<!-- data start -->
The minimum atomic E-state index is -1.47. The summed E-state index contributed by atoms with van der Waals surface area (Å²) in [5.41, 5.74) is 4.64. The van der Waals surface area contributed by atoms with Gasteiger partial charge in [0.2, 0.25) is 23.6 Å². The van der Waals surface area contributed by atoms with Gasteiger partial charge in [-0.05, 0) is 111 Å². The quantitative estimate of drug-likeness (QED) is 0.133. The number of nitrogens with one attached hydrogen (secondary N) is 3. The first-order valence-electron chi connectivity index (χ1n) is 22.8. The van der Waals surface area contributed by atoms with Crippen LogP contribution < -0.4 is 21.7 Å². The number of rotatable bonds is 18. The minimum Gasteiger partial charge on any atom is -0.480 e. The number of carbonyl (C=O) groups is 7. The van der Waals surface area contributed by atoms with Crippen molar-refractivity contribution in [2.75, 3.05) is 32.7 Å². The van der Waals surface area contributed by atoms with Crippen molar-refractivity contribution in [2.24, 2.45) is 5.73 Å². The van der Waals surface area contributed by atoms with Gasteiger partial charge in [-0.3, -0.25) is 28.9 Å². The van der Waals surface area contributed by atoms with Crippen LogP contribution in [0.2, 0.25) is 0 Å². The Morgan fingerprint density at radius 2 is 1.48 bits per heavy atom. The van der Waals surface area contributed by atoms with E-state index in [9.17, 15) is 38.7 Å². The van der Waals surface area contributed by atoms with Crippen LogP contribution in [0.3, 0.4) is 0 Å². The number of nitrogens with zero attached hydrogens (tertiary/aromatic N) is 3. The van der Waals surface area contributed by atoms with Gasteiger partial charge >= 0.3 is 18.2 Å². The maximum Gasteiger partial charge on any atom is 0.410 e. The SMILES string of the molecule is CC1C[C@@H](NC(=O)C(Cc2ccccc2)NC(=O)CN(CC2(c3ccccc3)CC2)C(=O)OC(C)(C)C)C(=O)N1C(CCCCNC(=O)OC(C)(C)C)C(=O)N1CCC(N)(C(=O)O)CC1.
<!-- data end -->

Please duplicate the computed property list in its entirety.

The minimum atomic E-state index is -1.47. The summed E-state index contributed by atoms with van der Waals surface area (Å²) in [5.41, 5.74) is 4.64. The van der Waals surface area contributed by atoms with Gasteiger partial charge in [0.2, 0.25) is 23.6 Å². The van der Waals surface area contributed by atoms with Gasteiger partial charge in [-0.05, 0) is 111 Å². The quantitative estimate of drug-likeness (QED) is 0.133. The number of nitrogens with one attached hydrogen (secondary N) is 3. The first-order valence-electron chi connectivity index (χ1n) is 22.8. The van der Waals surface area contributed by atoms with Crippen LogP contribution < -0.4 is 21.7 Å². The number of rotatable bonds is 18. The minimum Gasteiger partial charge on any atom is -0.480 e. The number of carbonyl (C=O) groups is 7. The van der Waals surface area contributed by atoms with Crippen molar-refractivity contribution in [2.75, 3.05) is 32.7 Å². The van der Waals surface area contributed by atoms with Crippen molar-refractivity contribution in [2.24, 2.45) is 5.73 Å². The van der Waals surface area contributed by atoms with Gasteiger partial charge in [-0.3, -0.25) is 28.9 Å². The van der Waals surface area contributed by atoms with Crippen LogP contribution in [0.2, 0.25) is 0 Å². The Morgan fingerprint density at radius 2 is 1.48 bits per heavy atom. The van der Waals surface area contributed by atoms with E-state index in [9.17, 15) is 38.7 Å². The van der Waals surface area contributed by atoms with Crippen LogP contribution in [0.3, 0.4) is 0 Å². The number of nitrogens with zero attached hydrogens (tertiary/aromatic N) is 3. The van der Waals surface area contributed by atoms with Gasteiger partial charge >= 0.3 is 18.2 Å². The maximum Gasteiger partial charge on any atom is 0.410 e. The SMILES string of the molecule is CC1C[C@@H](NC(=O)C(Cc2ccccc2)NC(=O)CN(CC2(c3ccccc3)CC2)C(=O)OC(C)(C)C)C(=O)N1C(CCCCNC(=O)OC(C)(C)C)C(=O)N1CCC(N)(C(=O)O)CC1.